- The success of ephemeral builds depends on strong automated build provisioning scripts.
- Since builds start with a fresh machine that is then destroyed at the end of each build, you need to write additional scripts to upload your test results or app binaries to other dedicated servers.
- The dependencies of the iOS apps need to be cached to speed up the builds.
Ephemeral builds can provide a great return on investment on your CI pipeline.
Prepare for Ephemeral iOS Builds
At this point, you might be convinced that ephemeral builds are a way to go for your self-managed CI servers. Now, let’s discuss the steps needed to transition your iOS apps from long-lived builds to ephemeral builds.
1. Setup the macOS servers.
You can buy the macOS servers yourself and manage them internally, but the initial cost of the hardware will be high. And as Apple releases new Mac hardware, you may want to replace older machines with the newer versions, resulting in additional costs. However, the maintenance cost is much higher than the cost of the hardware itself, taking valuable engineer time to update and maintain the servers. MacStadium provides a wide variety of macOS servers in the cloud that are optimized for ephemeral build environments.
2. Choose your CI server.
Once you have sorted the macOS servers, the next big step is to select the right CI server for your project needs. The process of setting up a CI server takes time and money, so you need to be very careful about selecting the right CI server for your iOS app. Here is a list of CI services with some recommendations; refer to it as a starting point. Some of the commonly used self-managed CI servers are Jenkins, TeamCity, and BuildKite.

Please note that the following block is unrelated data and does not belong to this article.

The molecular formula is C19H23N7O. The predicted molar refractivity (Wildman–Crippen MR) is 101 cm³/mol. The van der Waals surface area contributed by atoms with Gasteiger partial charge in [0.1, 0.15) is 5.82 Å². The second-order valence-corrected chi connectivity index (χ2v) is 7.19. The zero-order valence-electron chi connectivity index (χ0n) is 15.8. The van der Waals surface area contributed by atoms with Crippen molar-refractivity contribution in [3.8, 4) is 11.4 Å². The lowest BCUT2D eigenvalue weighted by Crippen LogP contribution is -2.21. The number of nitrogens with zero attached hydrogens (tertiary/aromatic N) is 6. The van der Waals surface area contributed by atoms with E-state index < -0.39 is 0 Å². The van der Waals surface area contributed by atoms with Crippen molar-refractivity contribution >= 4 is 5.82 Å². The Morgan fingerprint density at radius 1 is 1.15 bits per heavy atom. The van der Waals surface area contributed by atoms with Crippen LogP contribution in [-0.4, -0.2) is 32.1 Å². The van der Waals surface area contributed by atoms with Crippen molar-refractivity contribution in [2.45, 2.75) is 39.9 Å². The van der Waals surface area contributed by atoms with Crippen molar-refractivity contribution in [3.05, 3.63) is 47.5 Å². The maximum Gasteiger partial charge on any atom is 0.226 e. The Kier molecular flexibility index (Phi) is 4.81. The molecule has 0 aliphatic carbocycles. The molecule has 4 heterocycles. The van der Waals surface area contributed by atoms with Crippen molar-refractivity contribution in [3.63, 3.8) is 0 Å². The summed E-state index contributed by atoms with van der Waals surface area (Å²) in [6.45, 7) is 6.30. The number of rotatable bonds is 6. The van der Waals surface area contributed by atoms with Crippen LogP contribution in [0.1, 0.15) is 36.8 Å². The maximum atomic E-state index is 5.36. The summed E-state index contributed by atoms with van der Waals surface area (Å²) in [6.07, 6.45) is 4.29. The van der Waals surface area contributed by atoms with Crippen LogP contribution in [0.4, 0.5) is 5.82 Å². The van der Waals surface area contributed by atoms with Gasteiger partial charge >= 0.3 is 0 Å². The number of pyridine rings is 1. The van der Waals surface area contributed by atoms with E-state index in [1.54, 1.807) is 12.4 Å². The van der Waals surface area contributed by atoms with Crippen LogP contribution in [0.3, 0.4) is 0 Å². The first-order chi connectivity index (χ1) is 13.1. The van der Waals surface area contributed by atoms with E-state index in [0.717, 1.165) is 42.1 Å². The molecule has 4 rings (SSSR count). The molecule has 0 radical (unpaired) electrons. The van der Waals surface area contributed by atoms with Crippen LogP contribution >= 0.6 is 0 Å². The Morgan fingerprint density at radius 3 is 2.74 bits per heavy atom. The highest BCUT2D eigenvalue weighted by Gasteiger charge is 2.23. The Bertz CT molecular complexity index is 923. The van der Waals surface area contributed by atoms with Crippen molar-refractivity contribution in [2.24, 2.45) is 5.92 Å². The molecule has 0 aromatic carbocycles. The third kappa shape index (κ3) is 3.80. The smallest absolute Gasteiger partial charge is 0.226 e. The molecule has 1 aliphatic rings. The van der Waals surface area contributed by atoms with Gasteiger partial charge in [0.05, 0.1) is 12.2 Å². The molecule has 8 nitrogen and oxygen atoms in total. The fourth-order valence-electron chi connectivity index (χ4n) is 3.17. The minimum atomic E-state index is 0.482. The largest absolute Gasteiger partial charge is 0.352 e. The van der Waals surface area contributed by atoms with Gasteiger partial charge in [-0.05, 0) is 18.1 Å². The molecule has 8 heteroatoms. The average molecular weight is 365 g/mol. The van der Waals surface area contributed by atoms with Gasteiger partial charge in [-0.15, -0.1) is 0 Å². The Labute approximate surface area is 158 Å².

3. Select a configuration management tool.
There are various configuration management tools like Ansible, Chef, and Puppet available in the market which can ease the process of automating your iOS build environments. Ansible is easy to use tool that can work for automating iOS infrastructure. However, if you are familiar with Ruby, you might prefer Chef or Puppet.
Steps for Ephemeral Builds
Once you select your tooling, you need to implement the steps needed for a short-lived, dynamic iOS ecosystem, including:
- Make a list of all the iOS project dependencies that need to be installed on each fresh macOS server
- Use configuration tools like Ansible to automate the installation of all software per build
- Automate your iOS build process using native iOS developer tools or third-party tools like Fastlane
- Get a dedicated server to upload build artifacts, test reports, or app binaries from the ephemeral build if needed
- Test your scripts multiple times before using on live projects
At this stage, you should be confident that your CI infrastructure is completely automated from the code and won’t break without proper reason. Your builds should be fast and require less maintenance. All the infrastructure is coded, so there is no possibility of manual changes from the web user interface. In summary, you will have smooth CI pipelines using ephemeral builds.
Continuous integration for iOS apps can be very frustrating if not managed correctly. However, by using techniques like ephemeral builds on dedicated macOS servers hosted in the cloud and choosing the right tools, we can achieve better results in the process of iOS continuous integration.